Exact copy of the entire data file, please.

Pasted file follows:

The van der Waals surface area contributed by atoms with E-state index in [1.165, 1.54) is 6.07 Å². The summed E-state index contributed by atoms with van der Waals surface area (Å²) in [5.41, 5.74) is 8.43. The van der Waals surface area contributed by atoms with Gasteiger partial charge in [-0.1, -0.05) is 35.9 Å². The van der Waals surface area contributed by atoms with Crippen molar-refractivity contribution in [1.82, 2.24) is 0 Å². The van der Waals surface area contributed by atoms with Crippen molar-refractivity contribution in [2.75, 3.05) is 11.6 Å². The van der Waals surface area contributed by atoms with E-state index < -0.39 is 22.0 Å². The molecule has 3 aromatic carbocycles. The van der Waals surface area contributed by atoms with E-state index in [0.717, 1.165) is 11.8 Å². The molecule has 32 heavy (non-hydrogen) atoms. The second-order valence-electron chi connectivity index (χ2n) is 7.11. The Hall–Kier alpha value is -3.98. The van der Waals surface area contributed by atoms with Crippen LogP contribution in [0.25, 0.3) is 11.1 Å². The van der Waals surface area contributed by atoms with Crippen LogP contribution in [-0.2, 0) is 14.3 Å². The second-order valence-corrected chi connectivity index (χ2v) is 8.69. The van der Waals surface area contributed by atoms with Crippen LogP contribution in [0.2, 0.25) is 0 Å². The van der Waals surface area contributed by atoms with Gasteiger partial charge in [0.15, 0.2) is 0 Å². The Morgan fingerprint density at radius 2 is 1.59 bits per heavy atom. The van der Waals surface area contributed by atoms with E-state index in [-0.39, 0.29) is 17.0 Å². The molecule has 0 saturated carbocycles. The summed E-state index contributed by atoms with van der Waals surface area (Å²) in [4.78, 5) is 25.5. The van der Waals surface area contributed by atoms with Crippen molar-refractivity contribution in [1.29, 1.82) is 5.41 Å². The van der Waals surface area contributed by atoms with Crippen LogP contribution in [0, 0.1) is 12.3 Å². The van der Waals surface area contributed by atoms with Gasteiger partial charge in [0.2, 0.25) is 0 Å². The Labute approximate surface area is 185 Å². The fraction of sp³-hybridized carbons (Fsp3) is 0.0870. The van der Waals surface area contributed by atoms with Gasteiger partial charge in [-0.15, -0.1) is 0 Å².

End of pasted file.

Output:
The van der Waals surface area contributed by atoms with E-state index in [1.165, 1.54) is 6.07 Å². The summed E-state index contributed by atoms with van der Waals surface area (Å²) in [5.41, 5.74) is 8.43. The van der Waals surface area contributed by atoms with Gasteiger partial charge in [-0.1, -0.05) is 35.9 Å². The van der Waals surface area contributed by atoms with Crippen molar-refractivity contribution in [1.82, 2.24) is 0 Å². The van der Waals surface area contributed by atoms with Crippen molar-refractivity contribution in [2.75, 3.05) is 11.6 Å². The van der Waals surface area contributed by atoms with E-state index < -0.39 is 22.0 Å². The molecule has 3 aromatic carbocycles. The van der Waals surface area contributed by atoms with E-state index in [0.717, 1.165) is 11.8 Å². The molecule has 32 heavy (non-hydrogen) atoms. The second-order valence-electron chi connectivity index (χ2n) is 7.11. The Hall–Kier alpha value is -3.98. The van der Waals surface area contributed by atoms with Crippen LogP contribution in [0.25, 0.3) is 11.1 Å². The van der Waals surface area contributed by atoms with Crippen LogP contribution in [-0.2, 0) is 14.3 Å². The second-order valence-corrected chi connectivity index (χ2v) is 8.69. The van der Waals surface area contributed by atoms with Crippen LogP contribution in [0.2, 0.25) is 0 Å². The van der Waals surface area contributed by atoms with Gasteiger partial charge in [0.15, 0.2) is 0 Å². The Morgan fingerprint density at radius 2 is 1.59 bits per heavy atom. The van der Waals surface area contributed by atoms with E-state index in [-0.39, 0.29) is 17.0 Å². The molecule has 0 saturated carbocycles. The summed E-state index contributed by atoms with van der Waals surface area (Å²) in [4.78, 5) is 25.5. The van der Waals surface area contributed by atoms with Crippen molar-refractivity contribution in [1.29, 1.82) is 5.41 Å². The van der Waals surface area contributed by atoms with Crippen LogP contribution in [0, 0.1) is 12.3 Å². The van der Waals surface area contributed by atoms with Gasteiger partial charge in [0.2, 0.25) is 0 Å². The Labute approximate surface area is 185 Å². The fraction of sp³-hybridized carbons (Fsp3) is 0.0870. The van der Waals surface area contributed by atoms with Gasteiger partial charge in [-0.15, -0.1) is 0 Å².